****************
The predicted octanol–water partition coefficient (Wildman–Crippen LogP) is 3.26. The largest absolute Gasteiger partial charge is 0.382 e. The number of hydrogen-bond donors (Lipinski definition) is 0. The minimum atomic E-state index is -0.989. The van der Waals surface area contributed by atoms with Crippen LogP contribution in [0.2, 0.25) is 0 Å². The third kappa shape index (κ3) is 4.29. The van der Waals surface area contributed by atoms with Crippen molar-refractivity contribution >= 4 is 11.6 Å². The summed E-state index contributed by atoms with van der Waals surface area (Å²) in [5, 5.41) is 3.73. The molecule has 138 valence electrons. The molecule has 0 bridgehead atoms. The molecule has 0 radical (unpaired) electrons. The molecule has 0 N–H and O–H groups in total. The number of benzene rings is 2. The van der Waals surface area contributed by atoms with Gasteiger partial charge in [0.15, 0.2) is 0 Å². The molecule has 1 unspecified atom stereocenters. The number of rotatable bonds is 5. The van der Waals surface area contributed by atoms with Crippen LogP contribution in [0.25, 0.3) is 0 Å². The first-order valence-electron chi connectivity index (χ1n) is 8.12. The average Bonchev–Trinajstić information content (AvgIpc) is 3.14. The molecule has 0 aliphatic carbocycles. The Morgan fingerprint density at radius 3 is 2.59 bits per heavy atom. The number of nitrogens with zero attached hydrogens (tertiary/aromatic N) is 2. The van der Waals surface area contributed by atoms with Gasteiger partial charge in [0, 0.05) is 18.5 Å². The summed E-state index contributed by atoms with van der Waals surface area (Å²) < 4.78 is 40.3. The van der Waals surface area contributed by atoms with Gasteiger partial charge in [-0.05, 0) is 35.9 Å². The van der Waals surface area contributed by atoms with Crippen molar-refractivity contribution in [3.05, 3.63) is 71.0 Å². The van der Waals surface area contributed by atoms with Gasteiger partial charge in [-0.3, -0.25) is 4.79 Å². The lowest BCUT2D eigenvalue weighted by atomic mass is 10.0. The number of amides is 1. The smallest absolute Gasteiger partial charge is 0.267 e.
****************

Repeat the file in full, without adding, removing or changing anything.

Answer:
The predicted octanol–water partition coefficient (Wildman–Crippen LogP) is 3.26. The largest absolute Gasteiger partial charge is 0.382 e. The number of hydrogen-bond donors (Lipinski definition) is 0. The minimum atomic E-state index is -0.989. The van der Waals surface area contributed by atoms with Crippen LogP contribution in [0.2, 0.25) is 0 Å². The third kappa shape index (κ3) is 4.29. The van der Waals surface area contributed by atoms with Crippen molar-refractivity contribution >= 4 is 11.6 Å². The summed E-state index contributed by atoms with van der Waals surface area (Å²) in [5, 5.41) is 3.73. The molecule has 138 valence electrons. The molecule has 0 bridgehead atoms. The molecule has 0 radical (unpaired) electrons. The molecule has 0 N–H and O–H groups in total. The number of benzene rings is 2. The van der Waals surface area contributed by atoms with Gasteiger partial charge in [0.15, 0.2) is 0 Å². The molecule has 1 unspecified atom stereocenters. The number of rotatable bonds is 5. The van der Waals surface area contributed by atoms with Crippen LogP contribution in [0.25, 0.3) is 0 Å². The first-order valence-electron chi connectivity index (χ1n) is 8.12. The average Bonchev–Trinajstić information content (AvgIpc) is 3.14. The molecule has 0 aliphatic carbocycles. The Morgan fingerprint density at radius 3 is 2.59 bits per heavy atom. The number of nitrogens with zero attached hydrogens (tertiary/aromatic N) is 2. The van der Waals surface area contributed by atoms with Gasteiger partial charge in [0, 0.05) is 18.5 Å². The summed E-state index contributed by atoms with van der Waals surface area (Å²) < 4.78 is 40.3. The van der Waals surface area contributed by atoms with Gasteiger partial charge in [-0.05, 0) is 35.9 Å². The van der Waals surface area contributed by atoms with Crippen molar-refractivity contribution in [3.05, 3.63) is 71.0 Å². The van der Waals surface area contributed by atoms with Gasteiger partial charge in [-0.3, -0.25) is 4.79 Å². The lowest BCUT2D eigenvalue weighted by atomic mass is 10.0. The number of amides is 1. The smallest absolute Gasteiger partial charge is 0.267 e.